More germane, perhaps, has been the fact that although standards are inching upwards, there's no great improvement in local football, a dizzy fare high on tempo but usually low on possession and sophistication. The fans who came to the World Cup matches haven't come to local football and any sense that the excitement and dynamism of the World Cup would be transferred to the domestic game has long been lost. The stadiums are making a go of it, hosting everything from rugby matches to Christian extravaganzas. Still, Port Elizabeth has no Premier Soccer League (PSL) franchise and Cape Town's several PSL sides have turned their back on Cape Town Stadium for financial reasons. There is only just enough sport to keep some of the World Cup stadiums in the smaller centres like Bloemfontein, Port Elizabeth, Polokwane and Nelspruit going. It's not easy to predict a problem-free future for any of them, despite the fact that the latter three have played a role in the 2013 Africa Cup of Nations, Port Elizabeth doing so because the city council directed funds usually earmarked for essential services towards the stadium and the tournament.

Much of the slightly depressed post-World Cup feeling must also be down to the ossified structure of South African football. The organising committee for the 2010 tournament was a temporary body, with the situation before and after reverting back to the traditionally hostile one between the PSL, who are in charge of professional football in South Africa, and Safa, who control national teams and grassroots development. The two figures central in each camp — Irvin Khoza, chairman of the league, and Danny Jordaan, who still plays an influential behind-the-scenes role at Safa — are the local game's two most influential power brokers. The two have historically been real and imagined antagonists, Khoza pulling himself out of the mire of poverty in Alexandra, a township east of Johannesburg, by deeds good and nefarious. By contrast, Jordaan has taken a more respectable political road to the top via his home town, Port Elizabeth, and his involvement with the ANC. Khoza remains the most powerful man in South African football, while Jordaan's star has fallen dramatically since the World Cup. His proxies, such as the Safa president, Kirsten Nematandani, and the CEO, Dennis Mumble, are arguably as influential nowadays as he was in and before 2010, despite the fact that they have an internal investigation about the match-fixing scandal hanging over their heads.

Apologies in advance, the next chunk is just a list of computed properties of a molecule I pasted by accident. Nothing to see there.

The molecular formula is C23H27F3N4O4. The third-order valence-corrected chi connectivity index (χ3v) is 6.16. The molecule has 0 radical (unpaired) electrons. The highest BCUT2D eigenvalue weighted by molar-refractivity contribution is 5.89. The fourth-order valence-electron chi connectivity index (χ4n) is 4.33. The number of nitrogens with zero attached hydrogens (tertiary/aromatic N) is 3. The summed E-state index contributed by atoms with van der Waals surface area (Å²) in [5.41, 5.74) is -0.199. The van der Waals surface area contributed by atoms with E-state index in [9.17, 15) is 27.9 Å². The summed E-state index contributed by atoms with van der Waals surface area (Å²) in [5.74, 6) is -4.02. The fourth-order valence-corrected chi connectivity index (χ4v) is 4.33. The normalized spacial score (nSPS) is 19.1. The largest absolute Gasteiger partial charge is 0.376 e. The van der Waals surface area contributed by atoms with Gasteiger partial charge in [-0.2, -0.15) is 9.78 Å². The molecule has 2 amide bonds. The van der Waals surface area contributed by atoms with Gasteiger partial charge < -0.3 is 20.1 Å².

The influence and reach of the two camps (and the fact that most in local football either line up in one camp or another, whether by conviction or association) has resulted in a kind of stalemate, a situation similar to the Cold War. Advances in the sport are not discussed on their merits, therefore, but on how they will impact upon and benefit the camp proposing the advances. The PSL is effectively a gentleman's club, with the club owners' making up the board of governors; Khoza is both owner of Orlando Pirates and league chairman, and as such he is precluded from making impartial decisions on what is best for the league. It's a corporate governance mire. 

Safa's executive are forever attempting to storm the higher moral ground, reminding the public and the football community at large that they're elected officials with the game's best interests at heart. But the reinstatement of some of the banned officials before Safa's internal investigation into the pre-World Cup match-fixing scandal, leads one to wonder about their motivation and honesty. 

Such negativity has undoubtedly been bad for football (it led to an acrimonious stand-off between the PSL and Safa about players' availability for the African qualifiers for the 2012 Olympics) and will continue to inform much of what passes for governance. The World Cup — and the 2013 Africa Cup of Nations — has also brought home just how scarred the current generation of footballers are by the legacy of apartheid and its attendant tragedies. Our national teams play without reservoirs of confidence and, by and large, play a callow, fragile game. Bafana's current inability to score a goal is bordering on the pathological. Muti men and witchdoctors have been consulted but you rather feel it will need more than chicken bones and donkey blood to find a world-class striker. The World Cup should have led to greater self-respect and belief from our players. It seems to have done the opposite: a demonstration that South Africa has a frighteningly long way to go if she is ever going to find herself regularly in the world's top twenty.

Interestingly, part of the magic key all South African football fans are looking for must involve the tens of thousands of expatriate Africans domiciled legally and illegally in the country. The Cup of Nations showed that there are healthy reserves of football-loving Africans sprinkled all over South Africa. Invariably they come from places with rich football traditions and, even if they don't play, they follow. A PSL side of decent expatriate Africans would do much for standards — and standards of interest — in the local game and prove, as Jordaan so often said before 2010, that South Africa's World Cup was dedicated to the continent itself.